The Queen and I

By Raffique Shah
September 12, 2022

Raffique ShahIt’s incomprehensible that I, whose generation had every reason to dislike the British monarchy and wish for its early demise and for it to be replaced by something more modern, early in my life, became indifferent to the Windsors’ lingering presence as a symbol of Britain’s once inordinate prowess, and more than that, one woman’s mesmerising presence that defied all odds for almost 100 years.

Elizabeth R, more than any other royal, had such influence on my rebellious mind that when I was told by my wife that the Queen had died, I instinctively responded “long live the King,” as if that was etched in my psyche, part of my colonial construct, the only words I could utter. I didn’t ask “which queen?” when or where she died.

Elizabeth and I, born 20 years apart, were destined to cross each other’s paths in ways few royals and commoners did. When her coronation in England was held, on June 2, 1952, I was six years old attending what is now known as the Freeport Presbyterian School.

There was so much fanfare that accompanied the event, which, in my childish mind, I recall some aspects vividly. All pupils were there because we had heard that the new Queen had been generous enough to ensure all of us got “snowballs” dipped in delicious syrup, and buns. What a royal treat for mostly poor children whose parents could only occasionally afford such luxuries.

Each pupil also got light metal buttons that depicted Queen Elizabeth’s face and name that we could pin on our shirts. Now, tell me, how could we, and countless millions other poor children from across the British Empire, ever be disloyal or ungrateful to such a nice, generous queen?

It was when I started reading books that were not listed on the curricula, and encountered many examples of Britain’s brutality against its subjects who did not readily conform to what was required of us, that I saw the white man in all his nakedness.

As I read passages from The Black Hole of Calcutta, I understood what it must have been like being overstuffed into a gaping prison-hole in the searing heat, I tried to imagine that torture—inflicted by “civilised” white men on black or Indian subjects. Prester John by John Buchan, which was required reading for our literature class, seemed to have been a sick joke played on the pupils.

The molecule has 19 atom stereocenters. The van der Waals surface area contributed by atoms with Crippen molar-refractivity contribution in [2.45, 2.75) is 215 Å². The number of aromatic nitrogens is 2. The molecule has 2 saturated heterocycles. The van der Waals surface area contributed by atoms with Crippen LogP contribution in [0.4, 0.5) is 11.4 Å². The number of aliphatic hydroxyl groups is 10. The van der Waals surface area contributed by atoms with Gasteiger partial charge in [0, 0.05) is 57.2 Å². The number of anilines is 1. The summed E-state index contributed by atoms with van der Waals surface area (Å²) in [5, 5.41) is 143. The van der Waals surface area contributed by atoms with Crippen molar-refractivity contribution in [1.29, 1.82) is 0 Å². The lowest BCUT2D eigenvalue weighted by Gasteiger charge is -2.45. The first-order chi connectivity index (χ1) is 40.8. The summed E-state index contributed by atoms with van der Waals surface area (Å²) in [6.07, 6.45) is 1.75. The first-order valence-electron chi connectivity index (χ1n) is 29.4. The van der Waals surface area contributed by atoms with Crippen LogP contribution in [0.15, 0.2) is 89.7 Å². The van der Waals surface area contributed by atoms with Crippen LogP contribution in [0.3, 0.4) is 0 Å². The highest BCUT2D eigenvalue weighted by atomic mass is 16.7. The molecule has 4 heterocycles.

Dickensian England—say, taken from Oliver Twist or Great Expectations, among other chilling tales from medieval England—served, I suppose, to show that whites were as callous, as brutal to their own, as they were to “inferior” races. I hasten to add that for use of language, for excellent prose and great storytelling, you can’t beat Charles Dickens, William Shakespeare, George Orwell, et al.

I was writing on what the late Queen Elizabeth meant to me when I wandered off into the brutal side of being British, why many non-whites will find it difficult to like Liz. When I devoured the syrupy “snowball” on Coronation Day in 1952, not in my wildest imagination did I think I’d hold an opinion of her, far less get close to her. But both happened before I was 20.

I went off to Sandhurst at age 18 where I discovered the monarchy was very much present in every form, and where the Queen was commander-in-chief. Every declaration was to queen and country, in that order—this while bloody struggles for independence or freedom engaged British troops in colonies as diverse as Malaysia, Kenya, British Guiana (Guyana), Aden, and ten or 12 more.

The blood of young British soldiers, at least one a former roommate of mine, soaked into the sandy desert wilderness or the muddy jungles of Asia and where one drop of British blood was spilt rest assured a bucket of native blood would flow. For reasons I could not fathom at the time, Britain seemed bent on holding on to colonies that had nothing in them but trouble.